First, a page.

[dt_divider style=”thick” /]Joe Moore Award Big Ugly Spotlight Game Review – Week 3: USC vs Texas
Perhaps the greatest college football game in the history of the sport was played in 2006 between the University of Texas and Southern California for the National Championship. Two teams chock full of future NFL talent and two Heisman Trophy winners battling for a coveted spot in football immortality.
Flash forward to 2017. Neither program has reached the heights they attained since then, with Texas reaching the National Championship in 2010, and USC dealing with NCAA discipline and other sanctions since the early 2010’s.
To provide perspective on the matchup, let’s take a look at each team from a scheme and personnel perspective up front:
[dt_divider style=”thick” /]Texas Longhorns
Tom Herman brought his spread, zone heavy offensive run scheme to Austin. The Longhorns will look to spread you out and run where you’re not. A staple of this is his especially wide splits for slot receivers, which forces the defense to dedicate a linebacker or defensive back to leave the “box” to cover, thus lightening the box for the run game. Pass protection is also very “spread” utilizing full line slides with the back cutting on the edge, and moving the pocket to take advantage of their athleticism at quarterback.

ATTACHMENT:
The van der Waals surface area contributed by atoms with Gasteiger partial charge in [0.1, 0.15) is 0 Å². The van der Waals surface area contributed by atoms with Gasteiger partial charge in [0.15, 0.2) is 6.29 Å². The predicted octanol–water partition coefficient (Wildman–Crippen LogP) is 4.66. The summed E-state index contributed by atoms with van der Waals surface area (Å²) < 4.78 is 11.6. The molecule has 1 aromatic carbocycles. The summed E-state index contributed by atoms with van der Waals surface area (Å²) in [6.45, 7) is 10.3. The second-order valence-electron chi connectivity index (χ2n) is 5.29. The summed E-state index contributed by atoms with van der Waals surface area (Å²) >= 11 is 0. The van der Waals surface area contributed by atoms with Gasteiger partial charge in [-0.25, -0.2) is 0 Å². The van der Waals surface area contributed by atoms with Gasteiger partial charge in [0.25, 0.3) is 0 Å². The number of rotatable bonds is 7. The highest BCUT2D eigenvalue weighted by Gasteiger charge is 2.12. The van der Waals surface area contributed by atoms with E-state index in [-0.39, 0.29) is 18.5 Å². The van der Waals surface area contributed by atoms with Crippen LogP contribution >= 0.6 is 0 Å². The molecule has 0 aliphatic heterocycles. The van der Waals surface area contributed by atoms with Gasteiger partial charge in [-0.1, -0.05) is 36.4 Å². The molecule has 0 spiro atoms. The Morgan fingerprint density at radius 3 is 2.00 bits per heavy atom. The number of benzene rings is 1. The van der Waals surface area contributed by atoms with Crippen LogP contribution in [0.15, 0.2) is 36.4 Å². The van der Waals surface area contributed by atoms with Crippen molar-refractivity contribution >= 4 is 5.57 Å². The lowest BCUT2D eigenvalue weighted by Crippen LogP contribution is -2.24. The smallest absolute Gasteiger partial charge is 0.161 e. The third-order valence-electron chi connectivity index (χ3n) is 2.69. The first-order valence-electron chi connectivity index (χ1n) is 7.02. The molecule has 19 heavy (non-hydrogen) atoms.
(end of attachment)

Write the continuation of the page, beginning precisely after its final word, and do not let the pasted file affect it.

LT Connor Williams – JR 6’5” 320
LG Patrick Vahe – JR 6’3” 320
C Jake Shackelford – SO 6’2” 296
RG Jake McMillon – RS JR 6’3” 300
RT Tristan Nickelson – RS SO 6’8” 322
Connor Williams is the stud of this group, and has already generated some potential buzz to be a first round pick in the 2018 NFL Draft were he to declare. He’s an impressive athlete, and the prototypical left tackle.
How They Can Succeed
Texas will need to utilize its tempo-based offense to wear down the Trojans defense. If Texas can develop a run game early, they can force USC to crowd the box, which will open up some opportunities in the passing game.
[dt_divider style=”thick” /]USC Trojans
The Trojans, under offensive coordinator Tee Martin, use mostly 10 and 11 personnel, using the tight end to force the defense to dictate a strength call. USC is almost solely a zone blocking scheme, and their smaller and athletic offensive line is able to use their lateral agility and quickness to stress the defense horizontally, allowing their running backs to make them right. In pass protection they’re pretty basic. Full line slides and half-line slides in 5 and 6 man protection.
LT Toa Lobendahn – RS JR 6’2” 295
LG Chris Brown – RS JR 6’5” 300
C Nico Falah – RS SR 6’4” 312
RG Viane Talamaivao – 6’2” 315
RT Chuma Edoga – 6’3” 290
Having endured four offensive line coaches in five years, the Trojan offensive line has multiple body sizes and types. Toa Lobendahn is the best of the bunch, having played every position on the line other than right tackle. Brown is their most effective puller, and Edoga is a powerful run blocker, as his arm length offsets his shorter stature.
How They Can Succeed